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Digging a Gigantic Plot Hole by Sahlan Diver

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Sahlan Diver

In a talk on writing I gave last summer on Zoom, I suggested there are three types of novel writer, differentiated by the way they work. I named the types: people-based, plot-based and location-based.

  • People-based writers, whom I suspect are the majority nowadays, start with one or more interesting characters and gradually build a plot around them.
  • Plot-based writers start by thinking through the plot and, only then, decide the characters to add.
  • Location-based writers are primarily concerned with the visual scenario, for example those elaborate worlds devised for sci-fi and fantasy novels.

As a writer of mysteries which feature much misdirection and startling reveals, I would be an extreme example of a plot-based writer. I cannot start work until I have the central plot twist – the one that’s going to make the reader gasp with surprise, as in this comment from a reviewer of my second novel: “the ending was brilliant and one I definitely did not see coming.” It was that second novel, “For the Love of Alison” which gave me the most trouble to write.

The narrative starts with a successful London journalist, David Buckley, receiving an unexpected phone call from a woman, Alison Tindell, whom he has not seen for thirty years. As a student, Buckley’s romantic obsession with Alison caused him to be hospitalised for mental illness. Of course, he can’t resist the invitation to visit her at her home. The evening goes well, until Alison states her politician husband will be arriving and asks Buckley to temporarily leave. Buckley returns two hours later. He finds the police waiting for him, the politician shot dead on the floor and Alison, the wife, vanished.

So far, so good; I have an intriguing opening and a good ending. Big problem! I’m only ten thousand words in. How am I going to keep the reader interested for at least another sixty thousand words? Then I have a brainwave. Prompted by their questioning of Buckley, the police search for Alison and discover she has in fact died – twenty years ago!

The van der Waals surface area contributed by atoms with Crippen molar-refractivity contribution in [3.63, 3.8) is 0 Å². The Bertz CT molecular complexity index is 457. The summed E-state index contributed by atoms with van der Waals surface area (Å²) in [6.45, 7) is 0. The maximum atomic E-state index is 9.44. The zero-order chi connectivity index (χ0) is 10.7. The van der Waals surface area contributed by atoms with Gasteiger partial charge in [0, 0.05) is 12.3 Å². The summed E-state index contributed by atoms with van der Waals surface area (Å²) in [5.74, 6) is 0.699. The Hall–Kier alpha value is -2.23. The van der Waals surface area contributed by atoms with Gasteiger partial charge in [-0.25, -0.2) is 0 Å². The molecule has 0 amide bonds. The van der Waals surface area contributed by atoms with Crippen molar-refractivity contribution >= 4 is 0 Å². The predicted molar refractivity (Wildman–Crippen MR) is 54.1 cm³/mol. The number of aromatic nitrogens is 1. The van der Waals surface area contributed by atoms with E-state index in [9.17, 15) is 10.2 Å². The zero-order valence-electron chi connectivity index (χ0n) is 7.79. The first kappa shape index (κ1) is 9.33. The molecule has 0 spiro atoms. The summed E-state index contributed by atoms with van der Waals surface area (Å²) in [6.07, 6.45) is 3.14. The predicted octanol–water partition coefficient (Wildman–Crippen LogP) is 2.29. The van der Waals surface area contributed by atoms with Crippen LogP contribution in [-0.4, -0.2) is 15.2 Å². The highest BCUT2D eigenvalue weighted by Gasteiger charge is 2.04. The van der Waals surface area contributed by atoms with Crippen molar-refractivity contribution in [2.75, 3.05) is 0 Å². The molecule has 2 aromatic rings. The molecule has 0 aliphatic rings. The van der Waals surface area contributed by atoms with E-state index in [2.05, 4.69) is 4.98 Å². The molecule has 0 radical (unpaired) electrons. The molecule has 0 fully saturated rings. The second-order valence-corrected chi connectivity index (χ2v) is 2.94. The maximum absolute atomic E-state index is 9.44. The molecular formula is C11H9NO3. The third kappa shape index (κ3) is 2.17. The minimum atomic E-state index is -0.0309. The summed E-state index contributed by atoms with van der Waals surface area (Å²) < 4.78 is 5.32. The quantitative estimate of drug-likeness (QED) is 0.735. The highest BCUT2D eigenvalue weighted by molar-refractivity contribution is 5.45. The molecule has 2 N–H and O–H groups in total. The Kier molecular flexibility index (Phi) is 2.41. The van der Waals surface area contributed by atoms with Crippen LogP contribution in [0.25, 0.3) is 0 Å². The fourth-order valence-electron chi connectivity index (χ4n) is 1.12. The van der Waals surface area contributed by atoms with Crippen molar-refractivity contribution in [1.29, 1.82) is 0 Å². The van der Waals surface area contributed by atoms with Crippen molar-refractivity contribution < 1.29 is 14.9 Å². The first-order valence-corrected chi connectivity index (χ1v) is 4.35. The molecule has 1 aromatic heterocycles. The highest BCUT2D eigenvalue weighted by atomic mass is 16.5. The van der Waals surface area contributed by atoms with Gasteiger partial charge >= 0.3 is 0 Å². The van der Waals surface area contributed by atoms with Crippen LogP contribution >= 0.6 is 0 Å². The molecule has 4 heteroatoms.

I realise I have now dug myself a gigantic narrative hole that’s not going to be easy to get out of. And this is where my neat theory of writer types, namely people-based, plot-based and location-based, collapses. Since the novel is told in the first person and since Buckley has a history of mental illness, is this not a classic example of “unreliable narrator syndrome” and am I not now writing a people-based novel? Worse, to make Buckley’s escape from custody interesting, I have him travelling the country on the English canal network, the last place the police will think of looking for him. Much atmosphere is added through descriptions of his boat and the countryside through which he travels, so is this not now a location-based novel? My policy is to keep the reader on tenterhooks right up to the end, with Buckley’s desperate lone quest to solve the politician’s murder alternating with the police manhunt, as they gradually close in on him. But then I throw in the complication of a second murder, and a third, and a fourth. I’d say we’re firmly back to plot-based writing, wouldn’t you?

(c) Shalan Diver

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